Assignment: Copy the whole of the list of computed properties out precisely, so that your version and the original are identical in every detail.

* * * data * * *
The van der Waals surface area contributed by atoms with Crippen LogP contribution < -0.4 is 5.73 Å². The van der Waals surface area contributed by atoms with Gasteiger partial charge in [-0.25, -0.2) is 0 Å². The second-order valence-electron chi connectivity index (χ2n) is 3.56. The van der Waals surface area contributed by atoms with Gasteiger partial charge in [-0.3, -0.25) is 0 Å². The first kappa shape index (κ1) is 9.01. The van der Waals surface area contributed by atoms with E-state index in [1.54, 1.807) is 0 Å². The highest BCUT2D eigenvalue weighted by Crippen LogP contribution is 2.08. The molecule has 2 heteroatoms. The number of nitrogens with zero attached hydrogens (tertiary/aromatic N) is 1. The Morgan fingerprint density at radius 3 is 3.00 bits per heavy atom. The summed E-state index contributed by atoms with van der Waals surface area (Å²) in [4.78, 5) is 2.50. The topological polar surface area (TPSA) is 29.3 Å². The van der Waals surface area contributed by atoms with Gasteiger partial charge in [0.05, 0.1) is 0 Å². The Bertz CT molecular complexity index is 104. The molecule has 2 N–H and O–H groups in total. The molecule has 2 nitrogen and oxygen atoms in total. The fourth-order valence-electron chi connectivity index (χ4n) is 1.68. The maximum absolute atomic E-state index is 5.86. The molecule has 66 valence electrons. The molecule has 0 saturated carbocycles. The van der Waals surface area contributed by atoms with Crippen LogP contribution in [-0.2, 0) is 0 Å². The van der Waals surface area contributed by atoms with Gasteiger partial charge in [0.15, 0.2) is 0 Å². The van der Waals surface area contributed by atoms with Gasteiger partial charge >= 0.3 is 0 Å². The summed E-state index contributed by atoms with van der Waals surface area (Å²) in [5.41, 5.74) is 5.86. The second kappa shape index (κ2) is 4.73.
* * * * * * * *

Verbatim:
The van der Waals surface area contributed by atoms with Crippen LogP contribution < -0.4 is 5.73 Å². The van der Waals surface area contributed by atoms with Gasteiger partial charge in [-0.25, -0.2) is 0 Å². The second-order valence-electron chi connectivity index (χ2n) is 3.56. The van der Waals surface area contributed by atoms with Gasteiger partial charge in [-0.3, -0.25) is 0 Å². The first kappa shape index (κ1) is 9.01. The van der Waals surface area contributed by atoms with E-state index in [1.54, 1.807) is 0 Å². The highest BCUT2D eigenvalue weighted by Crippen LogP contribution is 2.08. The molecule has 2 heteroatoms. The number of nitrogens with zero attached hydrogens (tertiary/aromatic N) is 1. The Morgan fingerprint density at radius 3 is 3.00 bits per heavy atom. The summed E-state index contributed by atoms with van der Waals surface area (Å²) in [4.78, 5) is 2.50. The topological polar surface area (TPSA) is 29.3 Å². The van der Waals surface area contributed by atoms with Gasteiger partial charge in [0.05, 0.1) is 0 Å². The Bertz CT molecular complexity index is 104. The molecule has 2 N–H and O–H groups in total. The molecule has 2 nitrogen and oxygen atoms in total. The fourth-order valence-electron chi connectivity index (χ4n) is 1.68. The maximum absolute atomic E-state index is 5.86. The molecule has 66 valence electrons. The molecule has 0 saturated carbocycles. The van der Waals surface area contributed by atoms with Crippen LogP contribution in [-0.2, 0) is 0 Å². The van der Waals surface area contributed by atoms with Gasteiger partial charge in [0.15, 0.2) is 0 Å². The van der Waals surface area contributed by atoms with Gasteiger partial charge >= 0.3 is 0 Å². The summed E-state index contributed by atoms with van der Waals surface area (Å²) in [5.41, 5.74) is 5.86. The second kappa shape index (κ2) is 4.73.